The Visual Analogue Scale (VAS) consists of a horizontal, 10mm-long, horizontal line marked at each end by non-standardized verbal descriptors that represent the extremes of pain intensity. The child is asked to mark a point on the line that represents their pain intensity. The VAS is scored by measuring from the “no pain” anchor to the selected point on the scale.9 Due to the conceptual complexity required for understanding the tool, this measurement is recommended for children over 8 years of age. Several authors have proven VAS reliability and validity using the test–retest reliability. Regarding construct validity, the VAS correlates well with other pain intensity scores such as the FPS-R and the Oucher scale.

The acute pain phase in paediatric fractures has been described as the time between fracture occurrence and immobilization.10 During this phase of acute pain, there are transfer and waiting times, and patients are also manipulated many times from the moment they are admitted to the emergency service until they are immobilized.

In our setting, the use of analgesics in paediatric patients is limited by their availability and the level of care, but, in particular, by practitioner knowledge of dosing, indications and side effects of the medications available.

In children, physiological processes influencing pharmacokinetics are different than in adults; however, pharmacodynamics changes are not significant.

With its analgesic and antipyretic properties, acetaminophen is the most commonly used analgesic in the paediatric population worldwide. The mechanism of action is believed to be its action as a pro-drug that is metabolized in the central nervous system (CNS) to an active molecule that promotes the endogenous cannabinoid activity through a centrally-acting, cyclooxygenase-5 (COX-5)-mediated prostaglandin (PG). Liver toxicity is seen in doses 150mg/kg/day or greater.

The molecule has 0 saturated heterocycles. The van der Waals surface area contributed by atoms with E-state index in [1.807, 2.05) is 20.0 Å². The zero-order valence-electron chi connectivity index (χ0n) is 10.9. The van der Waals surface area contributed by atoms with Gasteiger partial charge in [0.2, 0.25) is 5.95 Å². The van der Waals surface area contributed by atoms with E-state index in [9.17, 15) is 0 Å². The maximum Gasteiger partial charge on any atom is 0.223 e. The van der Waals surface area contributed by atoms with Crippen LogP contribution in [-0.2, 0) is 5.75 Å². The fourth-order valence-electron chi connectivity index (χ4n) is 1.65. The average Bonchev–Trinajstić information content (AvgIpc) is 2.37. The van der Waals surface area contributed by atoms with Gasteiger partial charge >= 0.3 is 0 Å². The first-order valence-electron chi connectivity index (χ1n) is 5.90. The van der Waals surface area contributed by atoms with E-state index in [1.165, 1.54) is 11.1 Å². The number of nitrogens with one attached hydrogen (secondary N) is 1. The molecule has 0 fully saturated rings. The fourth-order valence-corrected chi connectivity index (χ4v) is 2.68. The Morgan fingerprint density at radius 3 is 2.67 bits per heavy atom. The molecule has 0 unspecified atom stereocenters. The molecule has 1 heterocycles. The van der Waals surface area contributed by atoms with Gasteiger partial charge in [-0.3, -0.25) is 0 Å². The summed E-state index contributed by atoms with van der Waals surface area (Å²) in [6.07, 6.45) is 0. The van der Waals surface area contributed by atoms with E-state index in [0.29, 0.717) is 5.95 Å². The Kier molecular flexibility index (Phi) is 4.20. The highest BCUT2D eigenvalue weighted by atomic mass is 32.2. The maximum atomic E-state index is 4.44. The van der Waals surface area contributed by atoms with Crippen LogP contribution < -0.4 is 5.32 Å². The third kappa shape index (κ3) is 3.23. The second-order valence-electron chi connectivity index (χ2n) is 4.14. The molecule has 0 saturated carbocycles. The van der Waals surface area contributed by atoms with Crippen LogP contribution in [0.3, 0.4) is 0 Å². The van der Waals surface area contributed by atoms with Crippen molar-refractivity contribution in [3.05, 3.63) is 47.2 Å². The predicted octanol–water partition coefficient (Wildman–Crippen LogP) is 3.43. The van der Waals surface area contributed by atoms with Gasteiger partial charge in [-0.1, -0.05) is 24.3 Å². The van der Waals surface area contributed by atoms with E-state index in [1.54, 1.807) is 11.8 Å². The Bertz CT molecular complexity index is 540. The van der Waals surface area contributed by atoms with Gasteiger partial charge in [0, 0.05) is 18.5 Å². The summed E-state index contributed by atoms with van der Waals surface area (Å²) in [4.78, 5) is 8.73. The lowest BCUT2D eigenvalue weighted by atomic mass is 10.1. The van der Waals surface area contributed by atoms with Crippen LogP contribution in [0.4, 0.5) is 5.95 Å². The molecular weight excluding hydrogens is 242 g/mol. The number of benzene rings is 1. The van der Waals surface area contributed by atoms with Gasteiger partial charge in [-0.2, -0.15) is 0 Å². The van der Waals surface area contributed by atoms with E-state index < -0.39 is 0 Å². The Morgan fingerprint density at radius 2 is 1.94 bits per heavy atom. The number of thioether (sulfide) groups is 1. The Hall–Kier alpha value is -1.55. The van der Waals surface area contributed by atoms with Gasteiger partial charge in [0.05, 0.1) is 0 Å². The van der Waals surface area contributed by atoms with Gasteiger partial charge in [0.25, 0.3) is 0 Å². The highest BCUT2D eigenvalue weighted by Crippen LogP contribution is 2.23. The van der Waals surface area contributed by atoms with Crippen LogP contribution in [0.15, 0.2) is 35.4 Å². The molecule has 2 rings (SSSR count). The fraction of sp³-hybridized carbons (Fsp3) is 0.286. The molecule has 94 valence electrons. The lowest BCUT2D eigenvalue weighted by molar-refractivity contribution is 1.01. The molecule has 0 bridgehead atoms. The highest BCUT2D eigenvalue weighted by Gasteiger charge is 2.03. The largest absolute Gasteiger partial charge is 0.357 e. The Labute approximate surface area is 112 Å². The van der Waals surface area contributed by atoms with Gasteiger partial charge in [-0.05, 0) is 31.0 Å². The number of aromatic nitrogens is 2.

Non-steroidal anti-inflammatory agents (NSAIDs) are effective for the management of mild to moderate pain and have antipyretic, anti-inflammatory and analgesic properties. They act through cyclooxygenase inhibition, and therefore, prostaglandin production inhibition; their analgesic effect results from reduced central and peripheral sensitization; their use should be restricted in patients with a risk of non-union, because of delayed bone healing.11

Opioids are used in the treatment of moderate-to-severe pain. Their analgesic action is mediated by agonists with central action on endogenous opioid receptors. The effects on these receptors vary significantly among individuals and may result in multiple undesired effects, the most serious of all being respiratory depression.

Also known as metamizole, dipyrone is used for the management of acute or chronic pain of moderate to severe intensity. However, its use has been discontinued in countries like the United States,12 the argument being the risk of agranulocytosis.13–15 A study conducted in Latin America identified 52 cases of agranulocytosis, 30 of which were included in the case-control study, and found an incidence of 0.38 per million inhabitants/year. The study concluded that the incidence of agranulocytosis is too low to consider it a public health problem, and that, due to the small number of cases, associations cannot be analyzed.16

Dipyrone is also immunogenic and the most frequent associated adverse effect is anaphylaxis, with manifestations ranging from a mild rash to severe anaphylactic shock, the incidence of which is 1 in 5000 patients.17 In Colombia, dipyrone has been licenced by INVIMA and is widely used for pain management.

The paediatric orthopaedic service at Hospital de la Misericordia sees a large number of children with limb fractures and one of the mainstays of comprehensive care in these children is pain management. Although medical orders always include an analgesic regimen, in some cases effectiveness is assessed more than six hours (h) after the regimen has been instituted, without adequate follow-up.